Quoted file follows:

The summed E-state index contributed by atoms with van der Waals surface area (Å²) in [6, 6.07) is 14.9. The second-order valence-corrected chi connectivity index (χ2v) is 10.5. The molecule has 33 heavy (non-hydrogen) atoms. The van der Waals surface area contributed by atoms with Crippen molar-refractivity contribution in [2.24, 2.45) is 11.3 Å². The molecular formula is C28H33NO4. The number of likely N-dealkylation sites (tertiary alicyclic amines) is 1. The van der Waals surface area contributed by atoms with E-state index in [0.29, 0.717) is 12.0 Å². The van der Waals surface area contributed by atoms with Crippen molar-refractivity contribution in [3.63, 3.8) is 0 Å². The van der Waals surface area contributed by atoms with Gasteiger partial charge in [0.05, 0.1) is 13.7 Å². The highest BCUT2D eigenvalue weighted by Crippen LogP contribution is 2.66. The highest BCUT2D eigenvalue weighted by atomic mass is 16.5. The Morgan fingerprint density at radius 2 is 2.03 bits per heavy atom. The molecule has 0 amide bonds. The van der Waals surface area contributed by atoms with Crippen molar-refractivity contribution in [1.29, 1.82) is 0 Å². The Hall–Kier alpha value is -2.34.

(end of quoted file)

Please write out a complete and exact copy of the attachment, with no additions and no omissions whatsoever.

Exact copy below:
The summed E-state index contributed by atoms with van der Waals surface area (Å²) in [6, 6.07) is 14.9. The second-order valence-corrected chi connectivity index (χ2v) is 10.5. The molecule has 33 heavy (non-hydrogen) atoms. The van der Waals surface area contributed by atoms with Crippen molar-refractivity contribution in [2.24, 2.45) is 11.3 Å². The molecular formula is C28H33NO4. The number of likely N-dealkylation sites (tertiary alicyclic amines) is 1. The van der Waals surface area contributed by atoms with E-state index in [0.29, 0.717) is 12.0 Å². The van der Waals surface area contributed by atoms with Crippen molar-refractivity contribution in [3.63, 3.8) is 0 Å². The van der Waals surface area contributed by atoms with Gasteiger partial charge in [0.05, 0.1) is 13.7 Å². The highest BCUT2D eigenvalue weighted by Crippen LogP contribution is 2.66. The highest BCUT2D eigenvalue weighted by atomic mass is 16.5. The Morgan fingerprint density at radius 2 is 2.03 bits per heavy atom. The molecule has 0 amide bonds. The van der Waals surface area contributed by atoms with Crippen molar-refractivity contribution in [1.29, 1.82) is 0 Å². The Hall–Kier alpha value is -2.34.